Sunday, 10 June 2012

Wait...there's more; Author Bruce Blake's view on the e-publishing process.

Have you ever wondered how much work goes into e-publishing?
As the Tasha Turner Coaching's Virtual Blog Tour continues I am pleased to present my first male guest blogger; BRUCE BLAKE and his view on the e-publishing process.

Wait...there's more.

Write. Edit. Send query letters to agents/publishers. Cross fingers. Wait for your rejection letter.

Once upon a time, these were the very simple components to a career as an aspiring writer. Throw in a little brainstorming, some research and some proofreading, and you have something that can be reasonably accomplished in a couple of hours a day (depending on how many times a day you check your email waiting for your rejection letters once the queries have been sent). This was my life for 5 years over the course of 2 novels, 8 short stories, and more of those Goddamn rejection letters than I care to think about.

Oh how things have changed.

Unless you are a smarter writer than I, you may not realize how much work is involved once you decide to self-publish. Sure, those pesky query letters are gone and getting rid of the task of distilling the essence of 100,000 words of blood, sweat and tears down to a paragraph or two is almost worth whatever else needs to be done. And not getting form letters telling me my work is not for them? Priceless!

But there are costs.

First, all the creative control rests in your hands. Awesome, right? Okay, how are you with graphics programs? Can you design a cover? You can? Great! Where will you get the art from? How about the font you want? What do you mean it's not one of the ones included in MS Word's font pack? Well, maybe I'll just farm that out to a professional—want it to be the best quality after all. $50-$500.

I wrote the manuscript, then I spell checked it. Then I read it and edited. Then I did it again and again and again. Then I let my wife read it, and my mother-in-law, and as many friends as I could find who could do it in a reasonable amount of time. Some had some helpful suggestions; some said it was good; a couple had no input; one wanted me to put commas in places that had no right even knowing what a comma was. Good enough? Not a chance. This sucker needs a high-quality professional edit to make it the best it can be, not just a read through to ensure I didn't type 'their' when I meant 'there'. $500-$5000. Ouch. Gotta be done.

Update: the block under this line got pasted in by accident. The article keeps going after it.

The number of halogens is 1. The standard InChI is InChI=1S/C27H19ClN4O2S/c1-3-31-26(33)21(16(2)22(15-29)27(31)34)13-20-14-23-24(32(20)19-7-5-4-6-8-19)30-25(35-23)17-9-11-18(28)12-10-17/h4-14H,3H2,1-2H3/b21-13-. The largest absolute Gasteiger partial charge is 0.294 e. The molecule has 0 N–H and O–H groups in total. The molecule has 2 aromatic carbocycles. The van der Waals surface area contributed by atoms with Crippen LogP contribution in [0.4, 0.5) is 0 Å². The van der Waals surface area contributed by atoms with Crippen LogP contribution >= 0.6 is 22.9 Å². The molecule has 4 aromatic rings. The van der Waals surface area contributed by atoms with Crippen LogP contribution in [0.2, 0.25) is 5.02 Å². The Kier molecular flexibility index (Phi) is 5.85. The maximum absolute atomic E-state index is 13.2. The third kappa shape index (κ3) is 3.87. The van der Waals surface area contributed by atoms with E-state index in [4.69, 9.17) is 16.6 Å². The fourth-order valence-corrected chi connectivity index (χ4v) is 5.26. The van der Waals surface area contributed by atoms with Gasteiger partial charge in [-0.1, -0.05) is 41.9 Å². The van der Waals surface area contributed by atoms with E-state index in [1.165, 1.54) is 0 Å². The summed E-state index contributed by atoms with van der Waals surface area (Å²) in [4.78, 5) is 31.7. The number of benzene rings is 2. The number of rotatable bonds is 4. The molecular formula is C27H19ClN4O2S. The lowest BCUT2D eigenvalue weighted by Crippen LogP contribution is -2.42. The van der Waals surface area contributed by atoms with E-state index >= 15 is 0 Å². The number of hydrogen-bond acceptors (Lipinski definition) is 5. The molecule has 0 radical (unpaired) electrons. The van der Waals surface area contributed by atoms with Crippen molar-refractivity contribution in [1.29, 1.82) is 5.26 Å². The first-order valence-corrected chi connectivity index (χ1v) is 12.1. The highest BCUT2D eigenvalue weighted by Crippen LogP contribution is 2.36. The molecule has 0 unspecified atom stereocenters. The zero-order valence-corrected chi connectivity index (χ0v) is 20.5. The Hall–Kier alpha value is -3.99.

Alright, so now it's ready to go. A little formatting—not a big deal—and I'm a published author. Cross fingers and wait for people to buy it. Tap foot. Look at watch. Check KDP stats. Wait. Cross fingers tighter. Check Amazon ranking. Get frustrated no one is buying my masterpiece.

Oh, right. How are people going to find my little novel amongst the hundreds of thousands (millions?) of books waiting to be found? Promotion. I blog and use Twitter and Facebook, the combination of which could easily take up the couple of hours a day I'm meant to be writing. And I'm not a good promoter compared to some. Pinterest, Google+, Goodreads, LinkedIn, Shelfari and a whole host of other social media sites lurk out there waiting. But wait; there's more! Being a guest on other authors' blogs (thanks, Anjie); submitting to book review sites (really? More rejection?); book forums; Kindle boards. The amount of work which could be done to make your book successful is nearly endless.


Who has time to write anymore?

Who the Hell Is Bruce Blake?

Bruce Blake lives on Vancouver Island in British Columbia, Canada, When pressing issues like shovelling snow and building igloos don't take up his spare time, Bruce can be found taking the dog sled to the nearest coffee shop to work on his short stories and novels.

Actually, Victoria, B.C. Is only a couple hours north of Seattle, Wash., where more rain is seen than snow. Since snow isn't a pressing issue, and his dog is far too small to pull a sled, Bruce spends more time trying to remember to leave the “u” out of words like “colour” and “neighbour” than he does shovelling. The father of two, Bruce is the trophy husband of burlesque diva Miss Rosie Bitts.

Bruce's first short story, “Another Man's Shoes”, was published in the Winter 2008 issue of Cemetery Moon. “Yardwork” was made into a podcast in Oct., 2011 by Pseudopod. On Unfaithful Wings is Bruce's first novel and his second Icarus Fell novel, All Who Wander Are Lost, is due to hit Kindle in mid-July with a four-part epic fantasy not far behind and many more to come.


  1. Perfect post for anyone who thinks "oh wow, I can self-publish and be an author easy now."

  2. Good post Bruce! "Life gives to us in equal measure, that in which we give to it."